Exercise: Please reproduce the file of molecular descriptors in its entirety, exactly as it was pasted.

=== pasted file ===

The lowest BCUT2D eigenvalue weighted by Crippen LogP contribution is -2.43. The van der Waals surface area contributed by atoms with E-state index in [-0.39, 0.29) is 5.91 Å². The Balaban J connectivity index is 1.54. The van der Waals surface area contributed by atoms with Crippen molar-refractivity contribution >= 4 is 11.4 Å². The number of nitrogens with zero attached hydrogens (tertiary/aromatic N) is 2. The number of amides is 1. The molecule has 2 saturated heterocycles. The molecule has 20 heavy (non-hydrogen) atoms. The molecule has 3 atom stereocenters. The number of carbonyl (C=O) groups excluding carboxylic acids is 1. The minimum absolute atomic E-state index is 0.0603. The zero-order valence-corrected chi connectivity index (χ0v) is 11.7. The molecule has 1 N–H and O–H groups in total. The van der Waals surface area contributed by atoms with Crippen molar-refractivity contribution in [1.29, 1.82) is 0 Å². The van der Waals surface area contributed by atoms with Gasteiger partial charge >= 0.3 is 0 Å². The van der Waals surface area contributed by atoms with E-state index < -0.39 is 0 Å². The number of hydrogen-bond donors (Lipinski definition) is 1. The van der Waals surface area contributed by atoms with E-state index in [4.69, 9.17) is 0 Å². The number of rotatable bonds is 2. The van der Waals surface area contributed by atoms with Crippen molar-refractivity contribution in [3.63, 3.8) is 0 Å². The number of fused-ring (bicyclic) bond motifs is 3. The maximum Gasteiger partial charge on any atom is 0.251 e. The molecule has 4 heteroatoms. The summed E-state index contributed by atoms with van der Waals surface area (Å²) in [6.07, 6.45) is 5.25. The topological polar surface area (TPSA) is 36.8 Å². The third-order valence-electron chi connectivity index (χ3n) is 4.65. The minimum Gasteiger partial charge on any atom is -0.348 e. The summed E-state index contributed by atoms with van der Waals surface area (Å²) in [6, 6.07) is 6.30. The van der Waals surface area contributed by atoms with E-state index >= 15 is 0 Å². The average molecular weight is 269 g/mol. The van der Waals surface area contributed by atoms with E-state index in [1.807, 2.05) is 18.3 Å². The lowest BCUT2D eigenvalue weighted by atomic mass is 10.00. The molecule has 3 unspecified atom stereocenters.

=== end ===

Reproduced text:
The lowest BCUT2D eigenvalue weighted by Crippen LogP contribution is -2.43. The van der Waals surface area contributed by atoms with E-state index in [-0.39, 0.29) is 5.91 Å². The Balaban J connectivity index is 1.54. The van der Waals surface area contributed by atoms with Crippen molar-refractivity contribution >= 4 is 11.4 Å². The number of nitrogens with zero attached hydrogens (tertiary/aromatic N) is 2. The number of amides is 1. The molecule has 2 saturated heterocycles. The molecule has 20 heavy (non-hydrogen) atoms. The molecule has 3 atom stereocenters. The number of carbonyl (C=O) groups excluding carboxylic acids is 1. The minimum absolute atomic E-state index is 0.0603. The zero-order valence-corrected chi connectivity index (χ0v) is 11.7. The molecule has 1 N–H and O–H groups in total. The van der Waals surface area contributed by atoms with Crippen molar-refractivity contribution in [1.29, 1.82) is 0 Å². The van der Waals surface area contributed by atoms with Gasteiger partial charge >= 0.3 is 0 Å². The van der Waals surface area contributed by atoms with E-state index < -0.39 is 0 Å². The number of hydrogen-bond donors (Lipinski definition) is 1. The van der Waals surface area contributed by atoms with E-state index in [4.69, 9.17) is 0 Å². The number of rotatable bonds is 2. The van der Waals surface area contributed by atoms with Crippen molar-refractivity contribution in [3.63, 3.8) is 0 Å². The number of fused-ring (bicyclic) bond motifs is 3. The maximum Gasteiger partial charge on any atom is 0.251 e. The molecule has 4 heteroatoms. The summed E-state index contributed by atoms with van der Waals surface area (Å²) in [6.07, 6.45) is 5.25. The topological polar surface area (TPSA) is 36.8 Å². The third-order valence-electron chi connectivity index (χ3n) is 4.65. The minimum Gasteiger partial charge on any atom is -0.348 e. The summed E-state index contributed by atoms with van der Waals surface area (Å²) in [6, 6.07) is 6.30. The van der Waals surface area contributed by atoms with E-state index >= 15 is 0 Å². The average molecular weight is 269 g/mol. The van der Waals surface area contributed by atoms with E-state index in [1.807, 2.05) is 18.3 Å². The lowest BCUT2D eigenvalue weighted by atomic mass is 10.00. The molecule has 3 unspecified atom stereocenters.